Friday, November 11, 2005

Steven Avery - Doyle's Poster Boy


Wow. Whoever new blogger Playground Politics is, they come out of the box with a bang, unearthing holy pictures with Jim Doyle and recently minted Wisconsin punchline Steven Avery. Don't suppose we'll be seeing this picture come election time, will we?

Read the link here - and be sure to follow the timeline of what Avery has done besides the disproven rape charge for which he famously served 18 years. The only thing I would add to the timeline would be this egregious lapse in judgement:

2005 - Avery shows up at a press conference celebrating his innocence wearing a pair of jean shorts and a blue t-shirt with a burrito stain on it.

Makes you wonder why politicians would tie their fortunes to a guy who would set a cat on fire.

Here's Playground's take:

Avery has been out of prison hardly more than two years, and now is on the precipice of being convicted of one of the most horrific and brutal slayings that Wisconsin has ever seen. If you won't stand by him now, well, that says one of two things:

You are horrible judges of character, and surely anyone who misjudges a person that badly cannot be entrusted to do the will of the people or to hold a leadership position in the State Legislature.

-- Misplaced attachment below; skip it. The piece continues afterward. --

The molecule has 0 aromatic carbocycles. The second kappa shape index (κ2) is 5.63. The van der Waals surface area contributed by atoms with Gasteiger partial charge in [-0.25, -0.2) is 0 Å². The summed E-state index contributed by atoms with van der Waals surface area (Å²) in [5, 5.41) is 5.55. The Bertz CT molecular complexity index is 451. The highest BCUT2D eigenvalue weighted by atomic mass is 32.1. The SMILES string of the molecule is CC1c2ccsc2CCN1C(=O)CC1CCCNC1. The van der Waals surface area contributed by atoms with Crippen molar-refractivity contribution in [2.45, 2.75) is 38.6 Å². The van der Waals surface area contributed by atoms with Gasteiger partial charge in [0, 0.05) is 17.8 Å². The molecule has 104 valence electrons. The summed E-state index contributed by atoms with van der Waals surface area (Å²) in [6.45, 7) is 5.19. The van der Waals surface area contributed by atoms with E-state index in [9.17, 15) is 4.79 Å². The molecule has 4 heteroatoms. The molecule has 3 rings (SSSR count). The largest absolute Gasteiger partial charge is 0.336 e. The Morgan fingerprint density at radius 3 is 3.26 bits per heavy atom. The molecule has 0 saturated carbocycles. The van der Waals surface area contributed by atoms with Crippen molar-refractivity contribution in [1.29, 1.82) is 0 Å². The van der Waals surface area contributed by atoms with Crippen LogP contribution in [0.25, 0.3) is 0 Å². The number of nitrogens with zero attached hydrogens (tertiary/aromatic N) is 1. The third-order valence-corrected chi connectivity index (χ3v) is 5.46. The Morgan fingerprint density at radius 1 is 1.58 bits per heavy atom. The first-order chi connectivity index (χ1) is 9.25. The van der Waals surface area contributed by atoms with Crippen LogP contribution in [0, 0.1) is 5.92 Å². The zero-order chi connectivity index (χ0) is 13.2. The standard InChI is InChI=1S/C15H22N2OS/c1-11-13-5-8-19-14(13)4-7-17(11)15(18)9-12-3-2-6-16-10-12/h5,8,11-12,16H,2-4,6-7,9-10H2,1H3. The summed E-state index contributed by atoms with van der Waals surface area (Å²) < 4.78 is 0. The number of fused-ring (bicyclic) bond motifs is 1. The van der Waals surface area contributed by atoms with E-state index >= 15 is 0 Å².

You are shameless media whores who never really cared about Steven Avery and simply used him as a visual aid to get yourselves on television, on the radio, and in the paper.

Take your pick, gentlemen. Steven Avery is your buddy. Which is it?



UPDATE: For a copy of the the press release Doyle issued at the above press conference, go here. In the release, he bemoans what a poor guy Avery is that he lost his marriage and his job. In hindsight, it appears that Avery's prison time did all those people a service. Doyle says:

Steven Avery spent 18 years in prison for a crime he didn't commit. At the time of his arrest, Avery had a wife, five children, and a job. When he was released, his wife had divorced him, his children - two of which were less than a week old when he was imprisoned - were grown, and his job was long gone.